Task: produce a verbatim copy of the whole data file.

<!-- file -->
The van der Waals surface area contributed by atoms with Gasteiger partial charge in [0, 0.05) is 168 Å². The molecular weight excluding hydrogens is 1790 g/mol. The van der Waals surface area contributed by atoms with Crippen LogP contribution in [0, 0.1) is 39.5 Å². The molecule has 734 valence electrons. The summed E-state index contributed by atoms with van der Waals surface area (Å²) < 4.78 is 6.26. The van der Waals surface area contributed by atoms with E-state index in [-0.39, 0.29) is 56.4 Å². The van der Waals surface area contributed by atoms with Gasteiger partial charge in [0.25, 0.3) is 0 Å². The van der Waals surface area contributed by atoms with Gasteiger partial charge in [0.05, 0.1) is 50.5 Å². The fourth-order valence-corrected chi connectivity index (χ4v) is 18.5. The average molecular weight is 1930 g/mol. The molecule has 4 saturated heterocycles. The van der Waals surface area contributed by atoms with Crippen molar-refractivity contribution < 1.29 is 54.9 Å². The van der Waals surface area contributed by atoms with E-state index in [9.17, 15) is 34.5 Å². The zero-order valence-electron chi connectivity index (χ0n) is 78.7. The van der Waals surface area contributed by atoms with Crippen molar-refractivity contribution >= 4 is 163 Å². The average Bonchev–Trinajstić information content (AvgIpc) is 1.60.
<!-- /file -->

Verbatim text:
The van der Waals surface area contributed by atoms with Gasteiger partial charge in [0, 0.05) is 168 Å². The molecular weight excluding hydrogens is 1790 g/mol. The van der Waals surface area contributed by atoms with Crippen LogP contribution in [0, 0.1) is 39.5 Å². The molecule has 734 valence electrons. The summed E-state index contributed by atoms with van der Waals surface area (Å²) < 4.78 is 6.26. The van der Waals surface area contributed by atoms with E-state index in [-0.39, 0.29) is 56.4 Å². The van der Waals surface area contributed by atoms with Gasteiger partial charge in [0.25, 0.3) is 0 Å². The van der Waals surface area contributed by atoms with Gasteiger partial charge in [0.05, 0.1) is 50.5 Å². The fourth-order valence-corrected chi connectivity index (χ4v) is 18.5. The average molecular weight is 1930 g/mol. The molecule has 4 saturated heterocycles. The van der Waals surface area contributed by atoms with Crippen molar-refractivity contribution < 1.29 is 54.9 Å². The van der Waals surface area contributed by atoms with E-state index in [9.17, 15) is 34.5 Å². The zero-order valence-electron chi connectivity index (χ0n) is 78.7. The van der Waals surface area contributed by atoms with Crippen molar-refractivity contribution >= 4 is 163 Å². The average Bonchev–Trinajstić information content (AvgIpc) is 1.60.